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Posts Tagged ‘CSA’

CSA update

Last month, I posted about the veggie overload caused by our membership in the Brazos River Farm CSA. Since mid-May, we’ve been picking up a box of produce every other week, and then struggling to find ways to use it all. (I’ve given away LOTS of onions to friends and to a local nonprofit – Jeremiah can’t stand onions, and there have been dozens in each box.)

We ate tons of salad (with kale, bok choy, Swiss chard, lettuce, spinach, etc. etc.) in May and early June; then squash/zucchini season arrived and we’ve been eating it grilled, shredded, sauteed, in pasta, on pizza, stuffed and baked, in zucchini bread and even in chocolate chip cookies. (Scroll down for the recipe.) Recently, tomato season – as well as okra, eggplant and pepper season – has arrived. So our kitchen, while still full of squash, is looking a little different these days.

We’re still making lots of homemade pizza; that was on the menu last night, with tomato, zucchini, mozzarella, basil and goat cheese. We’re still sauteing vegetables, tossing them with pasta and topping them with a grate of Parmesan cheese. (I’ve also made several batches of pesto – I use Molly’s recipe.)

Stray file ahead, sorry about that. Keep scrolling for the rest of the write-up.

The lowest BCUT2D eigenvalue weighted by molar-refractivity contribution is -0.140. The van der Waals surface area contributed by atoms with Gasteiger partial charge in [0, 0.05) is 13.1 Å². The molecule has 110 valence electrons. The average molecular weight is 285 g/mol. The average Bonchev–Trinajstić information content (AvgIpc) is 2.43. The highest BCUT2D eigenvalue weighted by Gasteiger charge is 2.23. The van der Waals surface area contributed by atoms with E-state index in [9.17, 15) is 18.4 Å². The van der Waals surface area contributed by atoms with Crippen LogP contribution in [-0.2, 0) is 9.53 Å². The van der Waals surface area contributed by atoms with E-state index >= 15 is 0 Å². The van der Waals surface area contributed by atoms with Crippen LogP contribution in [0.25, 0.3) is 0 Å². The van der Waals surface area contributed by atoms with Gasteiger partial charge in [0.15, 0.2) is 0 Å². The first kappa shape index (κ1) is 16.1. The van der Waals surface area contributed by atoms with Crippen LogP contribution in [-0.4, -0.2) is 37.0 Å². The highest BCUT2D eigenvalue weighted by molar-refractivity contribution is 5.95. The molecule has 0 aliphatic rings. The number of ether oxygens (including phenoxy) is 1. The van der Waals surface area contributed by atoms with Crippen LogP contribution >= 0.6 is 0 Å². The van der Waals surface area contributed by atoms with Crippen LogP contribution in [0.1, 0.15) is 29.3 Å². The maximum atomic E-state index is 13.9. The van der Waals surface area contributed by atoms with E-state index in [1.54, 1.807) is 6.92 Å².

I haven’t yet found the energy, frankly, to mess with the okra, and the batch of wee carrots will probably just get peeled, sliced and munched. The tomatoes, however, we are using every which way – so much so that I’ve gone to the farmer’s market twice this week to buy more. I can eat them in pasta, on pizza, on sandwiches, as part of bruschetta (also on the menu for tonight), in soup, in salsa…the list goes on. I didn’t like fresh tomatoes until I started eating them on sandwiches when I worked at the Ground Floor (our sandwiches, if I do say so, were scrumptious). However, now I can’t get enough when they’re in season. Sauteed, roasted, sliced, chopped or whole – mmmm.

And the peppers! Oh my, the peppers. Our last CSA box had at least 20 of them – a few tiny serranos, several jalapenos, some neon-green banana peppers, lots of big milder green chiles and a couple of sweet peppers. What does one do with all that peppery goodness? I knew the hot peppers would overwhelm most dishes, though we do toss ’em onto pizza or eat ’em in veggie burritos. (We’ve become practically vegetarian by default around here, though my chicken-lovin’ husband will never voluntarily give up meat entirely.)

However, I did make a batch of jalapeno soup on an unusually cool, rainy night – it involves jalapenos, cream cheese, chicken broth and milk, and is completely delicious. And after that, Molly came to the rescue again (if you don’t read her blog, Orangette, you really should – if you like food, recipes and general yumminess). Her book, A Homemade Life, has the simplest, most delicious recipe for salsa verde, and I’ve made it twice and used six to eight peppers each time. (I made it again last night – my book club came over.)